Case Document 45 Filed 07/20/17 Page 4 of 66 An oft-cited and study of the history of the Espionage Act of 1917 is to be found in a 1973 Columbia Law Review article. H. Edgar and BC. Schmidt, The Espionage Statutes and Publication of Defense Information, 73 Colum. L. Rev. 929. The authors noted: A number of legislative proposals have been introduced since 1950 that can only re?ect the assumption that the espionage statutes do not prohibit non-culpable disclosure of properly classi?ed information. Whether the lack of coverage was seen as stemming from the problems of giving meaning to the entitlement concept is not clear. Other reasons for the proposals may have been the notion that all the espionage statutes, including 793(d) and require a showing of purpose to injure the United States or advantage a foreign nation, or that proof of defense-relatedness would compromise the security interests of the classi?cation program. Yet, if the only problem with current statutes were proof of defense?relatedness, one would expect the subsequent proposals to have been justi?ed in terms of that legislative purpose. They have not been so justi?ed. Perhaps the most signi?cant of these proposals, that of the Government Security Commission, would have made unauthorized disclosure of classi?ed information a crime. The measure made no progress at all in Congress, and was abandoned by the Executive as politically untenable. A similar pr0posal had been advanced in 1946 by the Joint Congressional Committee on the Investigation of the Pearl Harbor Attack. It was severely cut back by the Judiciary Committees and wound up as the current section 798 of Title 18 which prohibits disclosure of the narrow category of classi?ed communications intelligence information. In 1962, Senator Stennis introduced a bill to amend section 793 to make disclosures of classi?ed information a crime, without any narrow intent requirement. The proposal was not enacted. If the classi?cation system were thought to be protected by criminal sanctions against ?willful? disclosure of defense?related information, it is remarkable that two Commissions and a Senator knowledgeable about the laws relating to national security would have seen a need for these pr0posals. Id. at 1056 (emphasis added). The authors further note: The Executive has nowhere asserted that communication of classi?ed information to a person not authorized by Executive regulations to receive it is a crime. The ?classi?cation stamps? are at most circuitous references to penal sanction that hardly bespeak Executive con?dence that its rules and regulations give meaning to the entitlement concept. Finally, legislation has been offered from authoritative sources that proceeds on the assumption that 793(d) and do not make -4-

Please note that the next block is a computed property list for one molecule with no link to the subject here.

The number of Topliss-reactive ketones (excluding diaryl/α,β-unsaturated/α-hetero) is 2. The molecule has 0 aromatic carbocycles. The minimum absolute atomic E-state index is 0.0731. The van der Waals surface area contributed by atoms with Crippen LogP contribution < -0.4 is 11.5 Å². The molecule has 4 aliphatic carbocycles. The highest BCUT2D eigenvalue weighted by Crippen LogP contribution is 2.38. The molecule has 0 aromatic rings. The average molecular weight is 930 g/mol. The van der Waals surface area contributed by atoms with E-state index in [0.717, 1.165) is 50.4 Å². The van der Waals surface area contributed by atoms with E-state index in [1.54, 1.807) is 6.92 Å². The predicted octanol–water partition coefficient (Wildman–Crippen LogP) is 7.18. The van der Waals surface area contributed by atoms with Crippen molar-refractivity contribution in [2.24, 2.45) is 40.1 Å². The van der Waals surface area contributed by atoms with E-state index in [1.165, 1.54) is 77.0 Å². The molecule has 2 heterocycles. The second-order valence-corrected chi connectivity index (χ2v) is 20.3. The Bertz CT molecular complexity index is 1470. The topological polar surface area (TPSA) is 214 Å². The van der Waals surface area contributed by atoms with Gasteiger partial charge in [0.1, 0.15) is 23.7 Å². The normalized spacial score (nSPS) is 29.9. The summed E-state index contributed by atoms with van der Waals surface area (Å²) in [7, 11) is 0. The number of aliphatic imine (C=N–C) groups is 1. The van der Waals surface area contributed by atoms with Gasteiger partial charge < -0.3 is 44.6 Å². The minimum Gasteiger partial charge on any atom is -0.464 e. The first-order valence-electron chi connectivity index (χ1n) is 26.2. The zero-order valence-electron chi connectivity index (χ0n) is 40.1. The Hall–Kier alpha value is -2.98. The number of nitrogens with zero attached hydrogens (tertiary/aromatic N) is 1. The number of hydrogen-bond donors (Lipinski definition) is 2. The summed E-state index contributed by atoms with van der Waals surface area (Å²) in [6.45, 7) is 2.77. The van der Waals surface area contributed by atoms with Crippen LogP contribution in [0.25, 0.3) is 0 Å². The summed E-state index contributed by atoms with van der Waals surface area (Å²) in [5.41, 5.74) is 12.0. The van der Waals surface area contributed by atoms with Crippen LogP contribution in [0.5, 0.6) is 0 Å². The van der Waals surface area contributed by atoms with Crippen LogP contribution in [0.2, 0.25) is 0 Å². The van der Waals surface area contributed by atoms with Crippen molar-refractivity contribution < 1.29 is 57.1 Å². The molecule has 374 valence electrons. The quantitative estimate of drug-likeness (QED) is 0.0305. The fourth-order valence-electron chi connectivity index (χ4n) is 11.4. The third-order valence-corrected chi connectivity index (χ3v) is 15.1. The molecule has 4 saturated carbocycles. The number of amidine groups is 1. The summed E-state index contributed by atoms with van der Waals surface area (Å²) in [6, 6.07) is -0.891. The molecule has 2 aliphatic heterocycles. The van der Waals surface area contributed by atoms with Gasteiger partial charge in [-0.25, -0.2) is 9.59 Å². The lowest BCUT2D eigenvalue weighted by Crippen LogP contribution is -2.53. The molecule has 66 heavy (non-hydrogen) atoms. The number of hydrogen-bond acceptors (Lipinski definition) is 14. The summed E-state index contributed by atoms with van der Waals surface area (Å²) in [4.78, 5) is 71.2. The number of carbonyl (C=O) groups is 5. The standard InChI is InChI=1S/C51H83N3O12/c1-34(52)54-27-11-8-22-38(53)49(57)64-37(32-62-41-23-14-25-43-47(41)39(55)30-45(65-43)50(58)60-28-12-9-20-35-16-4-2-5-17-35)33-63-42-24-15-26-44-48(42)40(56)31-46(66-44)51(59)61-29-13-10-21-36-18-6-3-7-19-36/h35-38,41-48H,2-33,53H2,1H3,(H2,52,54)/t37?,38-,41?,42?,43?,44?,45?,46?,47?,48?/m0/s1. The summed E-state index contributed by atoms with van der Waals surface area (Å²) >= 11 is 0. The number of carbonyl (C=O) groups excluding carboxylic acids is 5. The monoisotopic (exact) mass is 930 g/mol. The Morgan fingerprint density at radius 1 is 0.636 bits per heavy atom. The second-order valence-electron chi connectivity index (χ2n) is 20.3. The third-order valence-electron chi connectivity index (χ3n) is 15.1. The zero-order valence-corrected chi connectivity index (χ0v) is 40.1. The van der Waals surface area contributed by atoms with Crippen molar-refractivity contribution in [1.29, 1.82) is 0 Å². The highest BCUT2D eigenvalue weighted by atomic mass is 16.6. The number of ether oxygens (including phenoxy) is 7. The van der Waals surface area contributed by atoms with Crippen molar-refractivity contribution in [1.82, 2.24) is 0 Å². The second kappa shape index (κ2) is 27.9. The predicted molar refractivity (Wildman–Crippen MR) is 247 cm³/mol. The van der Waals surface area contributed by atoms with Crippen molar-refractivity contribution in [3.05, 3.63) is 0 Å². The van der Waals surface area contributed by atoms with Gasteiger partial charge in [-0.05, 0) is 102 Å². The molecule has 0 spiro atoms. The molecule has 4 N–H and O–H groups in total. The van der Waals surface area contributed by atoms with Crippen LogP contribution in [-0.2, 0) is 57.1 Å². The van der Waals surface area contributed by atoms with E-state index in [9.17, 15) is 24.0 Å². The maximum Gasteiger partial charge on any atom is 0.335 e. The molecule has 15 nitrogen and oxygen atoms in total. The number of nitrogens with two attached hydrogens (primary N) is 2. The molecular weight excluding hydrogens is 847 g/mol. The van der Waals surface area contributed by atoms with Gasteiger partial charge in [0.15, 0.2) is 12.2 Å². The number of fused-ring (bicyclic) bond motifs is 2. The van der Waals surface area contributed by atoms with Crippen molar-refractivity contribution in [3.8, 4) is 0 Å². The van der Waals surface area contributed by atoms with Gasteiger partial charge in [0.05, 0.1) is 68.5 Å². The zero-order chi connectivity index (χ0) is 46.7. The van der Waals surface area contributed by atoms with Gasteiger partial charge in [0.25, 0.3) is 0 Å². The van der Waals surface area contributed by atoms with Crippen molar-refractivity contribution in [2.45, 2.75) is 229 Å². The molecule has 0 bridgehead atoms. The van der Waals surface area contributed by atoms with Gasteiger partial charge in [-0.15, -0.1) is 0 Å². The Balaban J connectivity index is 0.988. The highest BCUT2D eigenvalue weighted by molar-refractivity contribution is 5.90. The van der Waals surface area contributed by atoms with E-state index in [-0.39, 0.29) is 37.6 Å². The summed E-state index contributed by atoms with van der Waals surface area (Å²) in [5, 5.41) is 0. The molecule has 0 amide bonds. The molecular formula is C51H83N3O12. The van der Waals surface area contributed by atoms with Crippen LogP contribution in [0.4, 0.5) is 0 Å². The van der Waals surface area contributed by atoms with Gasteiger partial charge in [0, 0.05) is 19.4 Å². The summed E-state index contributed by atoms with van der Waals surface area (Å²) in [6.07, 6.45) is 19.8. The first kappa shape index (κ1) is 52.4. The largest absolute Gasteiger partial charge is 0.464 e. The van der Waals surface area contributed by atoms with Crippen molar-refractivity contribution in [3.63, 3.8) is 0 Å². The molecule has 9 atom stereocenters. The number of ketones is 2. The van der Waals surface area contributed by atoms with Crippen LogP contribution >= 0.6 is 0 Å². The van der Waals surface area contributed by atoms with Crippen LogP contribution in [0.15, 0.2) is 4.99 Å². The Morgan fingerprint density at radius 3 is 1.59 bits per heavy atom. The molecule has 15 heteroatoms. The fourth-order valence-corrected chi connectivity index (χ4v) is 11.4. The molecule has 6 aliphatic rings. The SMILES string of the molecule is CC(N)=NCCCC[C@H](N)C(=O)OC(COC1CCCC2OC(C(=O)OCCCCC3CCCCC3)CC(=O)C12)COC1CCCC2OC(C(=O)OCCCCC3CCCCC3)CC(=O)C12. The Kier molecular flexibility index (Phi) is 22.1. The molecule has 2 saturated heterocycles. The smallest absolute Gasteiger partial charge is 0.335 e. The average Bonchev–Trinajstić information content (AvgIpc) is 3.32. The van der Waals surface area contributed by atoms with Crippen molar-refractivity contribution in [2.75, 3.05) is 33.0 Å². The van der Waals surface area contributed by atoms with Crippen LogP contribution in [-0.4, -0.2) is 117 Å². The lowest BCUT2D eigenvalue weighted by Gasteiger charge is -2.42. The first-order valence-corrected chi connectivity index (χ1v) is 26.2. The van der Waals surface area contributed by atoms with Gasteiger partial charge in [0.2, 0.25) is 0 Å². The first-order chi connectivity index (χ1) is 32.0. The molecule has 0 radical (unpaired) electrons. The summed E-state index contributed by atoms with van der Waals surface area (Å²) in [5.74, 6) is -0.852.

Case Document 45 Filed 07/20/17 Page 5 of 66 simple disclosure of defense information a crime. Congress has always refused to enact such proposals to put criminal sanctions of general scope behind the classi?cation system. Id. at 1057 (emphasis added). Congress did subsequently pass a statute in 2000 that would have expressly criminalized the disclosure of classi?ed information. H.R. Doc. No. 106-309, at 3-4 (2000). However, the bill was vetoed. See M.R. Papandrea, Lapdogs, Watchdogs and Scapegoats: The Press and National Security Information, 83 1nd. L. J. 233, 262?264 (2008). A copy of the relevant portion of the bill that was vetoed is at Tab B. Prosecution under the Espionage Act of those who are labeled as ?whistle blowers? and ?leakers? is of recent origin, with most prosecutions having been brought in the last decade. Moreover, the statutory term national defense refers to military action: National defense, the Government maintains, ?is a generic concept of broad connotations, referring to the military and naval establishments and the related activities of national preparedness. We agree that the words ?national defense? in the Espionage Act carry that meaning. The reports [at issue], in short, are a part of this nation's plan for armed defense. Gorin v. 3-12 U.S. 19, 28?29 (1941). An internal C.I.A analysis of this area of law that has since been declassi?ed confirms the narrow scope of the term national defense secrets: It was not until 1911, however, that Congress passed the first important statute dealing with the broad problem of eSpionage. In 1917 the language of the 1911 act was amended to read much as it does today. More recently congressional attention has been focused and appr0priate legislation enacted on the problems involved in protecting atomic energy data and communications intelligence. The Internal Security Act of 1950 made it unlawful for a government employee merely to communicate classi?ed information to a known representative of a foreign -5-